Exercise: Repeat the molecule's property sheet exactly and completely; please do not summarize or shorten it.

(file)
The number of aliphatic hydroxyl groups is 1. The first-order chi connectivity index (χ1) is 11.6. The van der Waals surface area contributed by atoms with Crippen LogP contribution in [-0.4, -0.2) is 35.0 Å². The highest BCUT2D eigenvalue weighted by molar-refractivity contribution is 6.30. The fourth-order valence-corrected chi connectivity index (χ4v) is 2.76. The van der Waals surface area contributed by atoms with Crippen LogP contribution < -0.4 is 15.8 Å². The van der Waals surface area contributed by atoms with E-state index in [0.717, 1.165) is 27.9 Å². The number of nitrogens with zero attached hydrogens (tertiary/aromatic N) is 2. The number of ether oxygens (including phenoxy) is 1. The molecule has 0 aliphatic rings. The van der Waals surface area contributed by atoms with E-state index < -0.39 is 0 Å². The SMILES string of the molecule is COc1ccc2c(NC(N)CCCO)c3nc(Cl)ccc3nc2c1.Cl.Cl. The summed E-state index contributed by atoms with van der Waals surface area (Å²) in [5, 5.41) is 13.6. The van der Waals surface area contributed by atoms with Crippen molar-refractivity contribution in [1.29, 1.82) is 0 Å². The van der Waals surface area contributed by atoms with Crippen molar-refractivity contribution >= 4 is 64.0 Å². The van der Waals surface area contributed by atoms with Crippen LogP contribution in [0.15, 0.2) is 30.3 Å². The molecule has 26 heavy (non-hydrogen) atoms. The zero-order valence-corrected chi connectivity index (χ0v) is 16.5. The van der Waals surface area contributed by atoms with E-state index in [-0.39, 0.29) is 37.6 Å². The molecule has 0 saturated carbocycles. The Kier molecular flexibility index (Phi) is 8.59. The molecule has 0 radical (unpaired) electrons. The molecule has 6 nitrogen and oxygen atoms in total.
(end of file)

The number of aliphatic hydroxyl groups is 1. The first-order chi connectivity index (χ1) is 11.6. The van der Waals surface area contributed by atoms with Crippen LogP contribution in [-0.4, -0.2) is 35.0 Å². The highest BCUT2D eigenvalue weighted by molar-refractivity contribution is 6.30. The fourth-order valence-corrected chi connectivity index (χ4v) is 2.76. The van der Waals surface area contributed by atoms with Crippen LogP contribution < -0.4 is 15.8 Å². The van der Waals surface area contributed by atoms with E-state index in [0.717, 1.165) is 27.9 Å². The number of nitrogens with zero attached hydrogens (tertiary/aromatic N) is 2. The number of ether oxygens (including phenoxy) is 1. The molecule has 0 aliphatic rings. The van der Waals surface area contributed by atoms with E-state index < -0.39 is 0 Å². The SMILES string of the molecule is COc1ccc2c(NC(N)CCCO)c3nc(Cl)ccc3nc2c1.Cl.Cl. The summed E-state index contributed by atoms with van der Waals surface area (Å²) in [5, 5.41) is 13.6. The van der Waals surface area contributed by atoms with Crippen molar-refractivity contribution in [1.29, 1.82) is 0 Å². The van der Waals surface area contributed by atoms with Crippen molar-refractivity contribution >= 4 is 64.0 Å². The van der Waals surface area contributed by atoms with Crippen LogP contribution in [0.15, 0.2) is 30.3 Å². The molecule has 26 heavy (non-hydrogen) atoms. The zero-order valence-corrected chi connectivity index (χ0v) is 16.5. The van der Waals surface area contributed by atoms with E-state index in [-0.39, 0.29) is 37.6 Å². The molecule has 0 saturated carbocycles. The Kier molecular flexibility index (Phi) is 8.59. The molecule has 0 radical (unpaired) electrons. The molecule has 6 nitrogen and oxygen atoms in total.